To clean my bathrooms and mirrors I use Enjo cleaning cloths with water only. I have the Bathroom Mini and Bathroom Miracle which work perfectly. The fibres do all the hard work by physically removing dirt and bacteria. After cleaning I simple wash the cloths on a warm cycle and they're ready to use again and again.
We also like to harness the power of steam to clean our home without the use of added chemicals. We use a steam mop to clean our tile floors and have a handheld garment steamer to sanitise upholstery and mattresses. It kills dust mites too!
Watch the video tutorial: Top 5 Natural Cleaning Materials (and how to use them)
Creating your own natural cleaning routine
What about the germs?
Cleaning product companies have made a mountain out of a molehill when it comes to germs, and with good reason; that's how they make their money. After all, if we're not scared of germs, we wouldn't buy their super-strength, hospital-grade disinfectants.
But the fact is we're not running hospitals and unless you're dealing with an infectious disease (and in which case please follow the Doctor's orders), it's fine to simply clean and sanitise our homes on a regular basis, rather than disinfecting with powerful antimicrobials.
In fact evidence suggests that antibacterial cleaning products are no better at eliminating bacteria than regular soap and warm water, and their use may be contributing to the the growth of 'super bugs' or antibiotic resistant organisms, which is bad news!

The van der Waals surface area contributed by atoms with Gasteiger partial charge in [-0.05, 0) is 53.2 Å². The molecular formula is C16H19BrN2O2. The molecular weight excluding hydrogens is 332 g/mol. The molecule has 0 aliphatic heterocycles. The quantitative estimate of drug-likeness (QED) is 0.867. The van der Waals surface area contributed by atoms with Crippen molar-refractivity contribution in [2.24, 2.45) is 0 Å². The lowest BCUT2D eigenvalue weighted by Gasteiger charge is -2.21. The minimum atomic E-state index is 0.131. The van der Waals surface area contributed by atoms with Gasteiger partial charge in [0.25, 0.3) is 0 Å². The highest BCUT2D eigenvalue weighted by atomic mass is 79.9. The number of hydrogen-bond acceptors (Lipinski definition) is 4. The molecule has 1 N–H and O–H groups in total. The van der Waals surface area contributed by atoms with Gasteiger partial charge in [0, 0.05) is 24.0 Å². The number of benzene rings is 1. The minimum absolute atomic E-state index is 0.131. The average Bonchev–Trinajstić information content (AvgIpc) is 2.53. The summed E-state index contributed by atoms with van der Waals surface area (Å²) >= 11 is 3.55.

This blog by Enjo gives a good explanation on the difference between cleaning and disinfecting, incase you're interested.
My top tips
- Even though these materials are natural, and some even edible, keep your cleaning supplies separate to avoid cross contamination.
- Always keep cleaning products out of reach of children; even natural products can irritate the eyes or skin, or be toxic if ingested.
- Prevention is better than cure; cleaning regularly keeps bacteria to safe levels and prevents tough built up grime.
- Oven cleaners are the worst. To keep your oven clean cover roasts or use a bench top roaster which is easy to clean with soap and water.
If you're thinking about making the switch to natural cleaning products I'd encourage you to make one simple change today, or this week, towards where you want to be.
Maybe it will be grabbing some extra baking soda and vinegar in this week's shop, or making Castile soap hand wash or eucalyptus cleaning spray.
Whatever it is, enjoy the process of trying something new and reducing the toxins in your home.
Thanks for following along.